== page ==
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Video Raises Questions Over Shen Principal’s Use of Force to Break Up Fight

By Michael W. Macomber

The viral distribution over the Internet of a video showing a Shenendehowa school district supervisor using physical force to break up a fight between two girls is raising questions over the potential liabilities attached to such interventions.

The 15-second video shows the fight in which one girl wearing a hoodie sweatshirt with a peace sign on its back punches and kicks a girl who tries to defend herself while lying on her back. After one adult unsuccessfully attempted to verbally break up the fight, a man who has been identified as Shenendehowa Assistant Principal Matthew Heckman rushes to the scene and shoves the girl standing to the ground.

According to a Shenendehowa statement, the fight occurred last year, though the video footage recently surfaced on Comedy Central’s Tosh.O web site. Although Shenendehowa has said a district review of the fight found Heckman acted appropriately, the incident begs the question of where the line is drawn between the use of reasonable and unreasonable force to break up fights, especially if a student is hurt by such physically forceful intervention. Could such a student sue the school?

In this case, the question is whether the supervisor used unreasonable force by pushing one of the students. This is a tricky question because determining the reasonableness or excessiveness of an action is a very subjective matter. New York State Board of Regents rules prohibit teachers and administrators from using corporal punishment or aversive interventions, with some exceptions. Under 8 NYCRR § 19.5, corporal punishment is defined as “any act of physical force upon a pupil for the purpose of punishing that pupil.” However, when alternatives to physical force cannot be reasonably employed, reasonable physical force can be used to protect oneself against physical injury, to protect another pupil or teacher, to protect school property or to remove a misbehaving student who has refused to refrain from further disruptive acts.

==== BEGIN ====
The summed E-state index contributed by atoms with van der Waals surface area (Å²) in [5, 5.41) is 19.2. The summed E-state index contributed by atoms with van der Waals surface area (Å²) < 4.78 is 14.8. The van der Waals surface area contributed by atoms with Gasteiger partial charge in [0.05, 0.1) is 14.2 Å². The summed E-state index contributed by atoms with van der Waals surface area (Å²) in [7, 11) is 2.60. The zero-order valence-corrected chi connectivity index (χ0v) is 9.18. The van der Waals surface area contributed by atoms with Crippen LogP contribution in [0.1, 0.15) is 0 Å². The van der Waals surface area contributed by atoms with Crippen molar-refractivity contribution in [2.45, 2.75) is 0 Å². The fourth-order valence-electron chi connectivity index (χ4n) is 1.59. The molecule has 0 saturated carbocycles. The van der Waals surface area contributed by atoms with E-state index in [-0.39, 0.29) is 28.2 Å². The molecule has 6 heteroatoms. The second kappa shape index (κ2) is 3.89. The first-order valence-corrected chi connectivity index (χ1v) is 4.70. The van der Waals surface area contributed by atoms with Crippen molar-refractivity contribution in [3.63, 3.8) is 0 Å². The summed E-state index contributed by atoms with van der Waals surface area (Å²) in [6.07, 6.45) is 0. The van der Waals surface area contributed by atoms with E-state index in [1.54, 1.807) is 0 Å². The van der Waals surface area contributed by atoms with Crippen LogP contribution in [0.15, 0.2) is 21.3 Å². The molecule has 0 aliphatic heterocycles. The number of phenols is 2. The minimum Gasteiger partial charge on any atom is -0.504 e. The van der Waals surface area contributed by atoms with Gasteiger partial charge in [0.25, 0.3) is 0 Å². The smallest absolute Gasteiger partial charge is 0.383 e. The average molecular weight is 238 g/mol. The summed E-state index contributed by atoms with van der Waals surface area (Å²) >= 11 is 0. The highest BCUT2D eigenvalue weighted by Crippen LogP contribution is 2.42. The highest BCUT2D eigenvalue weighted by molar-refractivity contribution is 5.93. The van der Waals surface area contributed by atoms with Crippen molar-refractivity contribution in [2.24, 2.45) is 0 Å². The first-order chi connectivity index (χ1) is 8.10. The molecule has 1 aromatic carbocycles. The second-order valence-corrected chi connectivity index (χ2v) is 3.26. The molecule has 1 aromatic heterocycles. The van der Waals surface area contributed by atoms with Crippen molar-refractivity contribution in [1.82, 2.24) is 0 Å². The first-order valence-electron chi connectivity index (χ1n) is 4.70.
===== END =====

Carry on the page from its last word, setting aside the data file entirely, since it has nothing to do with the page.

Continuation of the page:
Clearly, the question of whether force was excessive depends on the circumstances of the case. In New York, the 3rd Department of the Appellate Division of the Supreme Court has upheld a Department of Education commissioner’s finding that a teacher used unnecessary and unjustified force when he grabbed a disruptive student by the neck and pushed him against a chalkboard (Cargill v. Sobol). In other states, courts have found that excessive corporeal punishment occurred when a school official dragged a student across a room and hit the student’s head against a metal pole (London v. Directors of DeWitt Pub. Schs), and when a principal slapped a student in the face, punched a student in the chest, grabbed a student’s neck, and threw a student head first into a locker (P.B. v. Koch).

It is important to remember the video clip of the Shenendehowa fight provides a very narrow view of the incident. More may have been going on off camera that could make the principal’s actions seem more or less appropriate. Parents with questions over the unreasonableness of the physical force a teacher or administrator has used against their children should contact a personal injury attorney.

Michael Macomber is an Associate for Tully Rinckey PLLC who concentrates his practice on civil litigation, military law and family and matrimonial law. To speak with an attorney please call 1-888-Law-4-Life or visit us online at www.1888Law4Life.com.

 

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